Set prior to a fracture in history, Lav Diaz’s From What Is Before tracks lives in a small village in the Philippines during the three-year run-up to then-president Ferdinand Marcos’ placing the country under martial law in 1972. The film reflects on the passing of a simpler epoch — complete with its emphasis on traditional rituals, relationships and values — and articulates an indictment of the emerging cynicism that would define a generation of go-getters holding the reins of power in the subsequent decades.
But the title could also be a reference to Diaz himself. After last year’s comparatively compact, in-color Cannes entry Norte, The End of History — which went beyond the now de rigueur festival round by actually securing commercial distribution in both the U.S. and Britain — From What Is Before signals a return to the aesthetics the filmmaker has made his own: It’s filmed in beautiful black-and-white, has a static but meticulously designed mise-en-scene and clocks in at over five and a half hours. The film is also the product of a bare-bones crew, some of whom also play important parts in the film.
But From What Is Before, which makes its international bow in competition at Locarno on Aug. 7, also defies some of the traits that many have come to expect of Diaz’s form of slow cinema. Whereas there are still long takes aplenty, most of them startlingly exquisite, the film feels, for once, very urgent in relaying the faultlines of real Filipino history. While Norte is more a metaphor about Marcos and his near-fascist legacy dressed up as a crime-and-punishment tale, From What Is Before is set in a distinct era with characters actually discussing (and dealing with) real politics.
Marcos is nearly omnipresent, whether in conversation (a priest questioning a soldier about whether he believes in the dictator-to-be), in pictures (portraits of him and his wife, Imelda, abound), in sound (with a recording of his live broadcast about the proclamation of military rule) and of course in spirit (in terms of the cynicism that drives this film’s anti-heroes, just like it does in Norte with sociopathic lead character Fabian). While unlikely to secure the mainstream exposure of Norte, From What Is Before deserves just as much of a sustained presence on the festival circuit, maybe packaged as a prequel of sorts to the epic family dramas of Norte.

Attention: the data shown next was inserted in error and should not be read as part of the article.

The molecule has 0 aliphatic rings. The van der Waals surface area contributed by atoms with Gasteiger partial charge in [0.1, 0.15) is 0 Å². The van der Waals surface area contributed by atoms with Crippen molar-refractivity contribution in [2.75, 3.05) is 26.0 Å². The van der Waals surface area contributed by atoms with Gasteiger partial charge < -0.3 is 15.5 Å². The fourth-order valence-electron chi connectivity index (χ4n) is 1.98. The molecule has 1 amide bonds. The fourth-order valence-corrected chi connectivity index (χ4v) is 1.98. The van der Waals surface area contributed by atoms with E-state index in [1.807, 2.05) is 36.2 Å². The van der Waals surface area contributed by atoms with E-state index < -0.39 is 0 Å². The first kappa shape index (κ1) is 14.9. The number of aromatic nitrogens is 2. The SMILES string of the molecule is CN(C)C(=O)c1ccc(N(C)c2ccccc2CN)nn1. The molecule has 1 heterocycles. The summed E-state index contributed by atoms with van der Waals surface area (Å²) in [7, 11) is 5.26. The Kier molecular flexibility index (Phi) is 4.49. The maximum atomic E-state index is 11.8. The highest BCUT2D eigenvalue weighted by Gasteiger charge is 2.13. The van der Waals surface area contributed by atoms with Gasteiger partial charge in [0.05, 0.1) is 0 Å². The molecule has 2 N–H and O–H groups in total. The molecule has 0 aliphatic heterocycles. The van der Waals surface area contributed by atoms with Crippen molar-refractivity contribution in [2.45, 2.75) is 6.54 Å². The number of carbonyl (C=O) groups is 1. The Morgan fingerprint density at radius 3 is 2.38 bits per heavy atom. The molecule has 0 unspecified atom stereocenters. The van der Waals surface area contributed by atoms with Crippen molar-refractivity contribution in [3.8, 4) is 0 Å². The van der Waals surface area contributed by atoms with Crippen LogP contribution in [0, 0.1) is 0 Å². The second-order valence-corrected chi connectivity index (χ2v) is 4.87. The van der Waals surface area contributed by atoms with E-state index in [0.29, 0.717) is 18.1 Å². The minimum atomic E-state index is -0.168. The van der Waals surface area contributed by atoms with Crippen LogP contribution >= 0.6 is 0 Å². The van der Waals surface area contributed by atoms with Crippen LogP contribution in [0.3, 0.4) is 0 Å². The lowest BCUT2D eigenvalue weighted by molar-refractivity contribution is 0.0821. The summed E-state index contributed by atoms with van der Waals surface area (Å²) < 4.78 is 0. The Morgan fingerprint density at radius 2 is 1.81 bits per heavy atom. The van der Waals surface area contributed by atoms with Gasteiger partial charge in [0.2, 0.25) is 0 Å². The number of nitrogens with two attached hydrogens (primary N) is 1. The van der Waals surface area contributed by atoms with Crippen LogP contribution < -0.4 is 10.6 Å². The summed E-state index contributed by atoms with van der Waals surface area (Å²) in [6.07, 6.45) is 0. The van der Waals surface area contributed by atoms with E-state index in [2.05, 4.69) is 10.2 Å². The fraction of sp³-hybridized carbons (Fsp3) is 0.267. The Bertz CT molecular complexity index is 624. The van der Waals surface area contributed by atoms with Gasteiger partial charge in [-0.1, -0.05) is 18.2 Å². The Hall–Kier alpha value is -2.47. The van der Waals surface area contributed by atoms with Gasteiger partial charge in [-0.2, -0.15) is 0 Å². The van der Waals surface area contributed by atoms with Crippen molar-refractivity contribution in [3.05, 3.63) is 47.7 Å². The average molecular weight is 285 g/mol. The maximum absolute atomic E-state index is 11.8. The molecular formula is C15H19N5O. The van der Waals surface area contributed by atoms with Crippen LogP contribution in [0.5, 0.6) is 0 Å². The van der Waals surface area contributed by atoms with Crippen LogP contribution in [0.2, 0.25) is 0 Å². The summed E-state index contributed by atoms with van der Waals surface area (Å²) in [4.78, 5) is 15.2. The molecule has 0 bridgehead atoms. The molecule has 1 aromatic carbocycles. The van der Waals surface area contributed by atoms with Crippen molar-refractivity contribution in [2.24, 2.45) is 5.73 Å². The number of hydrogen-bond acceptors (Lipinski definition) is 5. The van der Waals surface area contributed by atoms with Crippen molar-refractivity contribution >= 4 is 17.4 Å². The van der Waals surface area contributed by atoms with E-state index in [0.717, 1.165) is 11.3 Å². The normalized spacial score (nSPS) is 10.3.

Or maybe From What Is Before could also be seen as Diaz’s (and the Philippines’) answer to The White Ribbon. Like Michael Haneke’s suspenseful Germany-set drama, Before’s locale boasts traditions (of a more spiritual kind, in the shape of healers and musical wakes for the dead) and morals slowly eclipsed by mysterious deadly deeds in town: cows (and then a feeble pensioner) being hacked to death, houses being burnt down and ghostly wails from the forests.
There are hints of who’s behind this — the sight of a machete here, the pattering of urchins’ feet there — but the true culprit is the social climate enabling this decadence. As the older generation looks on, through the eyes of farmhand Sito (Perry Dizon), beleaguered priest Guido (Joel Saracho) and the homecoming Horacio (Noel Sto. Domingo), things deteriorate as if to prove that the present and the future are no country for old men.
Meanwhile, young interlopers engage in destructive behavior. Itang (Hazel Orencio) forces his mentally challenged sister Joselina (Karenina Haniel) to conduct painful healing sessions so as to earn a living. Hakob (Reynan Abcede), Sito’s helper and surrogate son, takes to selling weapons on the sly to make enough money to visit his absent parents. Peddling blankets and mosquito nets around the village, Heding (Angelina Kanapi) takes to snooping and spreading rumors. And young winemaker Tony (Roeder Campanag) concocts stories about the love behind his assaults on Joselina.
True to its title, however, there’s still some kind of closure (deadly, deserved or otherwise) for all this wrongdoing in a bygone age when karma may still exist — including for the antagonists, who are forced to contend with soldiers proclaiming a curfew and then taking over the village. The squadron leader, Lieutenant Perdido (Ian Lomongo), stern yet also soft-spoken, is willing to converse with the villagers to placate their anxiety, and displays an awareness of circumstances as he speaks of being “a student of history.”
These tightly-scripted conversations and full-fleshed characterizations complement the heartbreaking beauty of the imagery. Toward the end of the film, a body floats downriver as a voiceover (possibly standing in for Diaz, who has described this film as an adaptation of his own recollections) speaks of how all this is the “memory of a cataclysm.”
While not exactly a full-fledged magnum opus, From What Is Before hints at a new direction combining an unhurried visual pace and a more dramatic, forceful approach in tackling history and politics.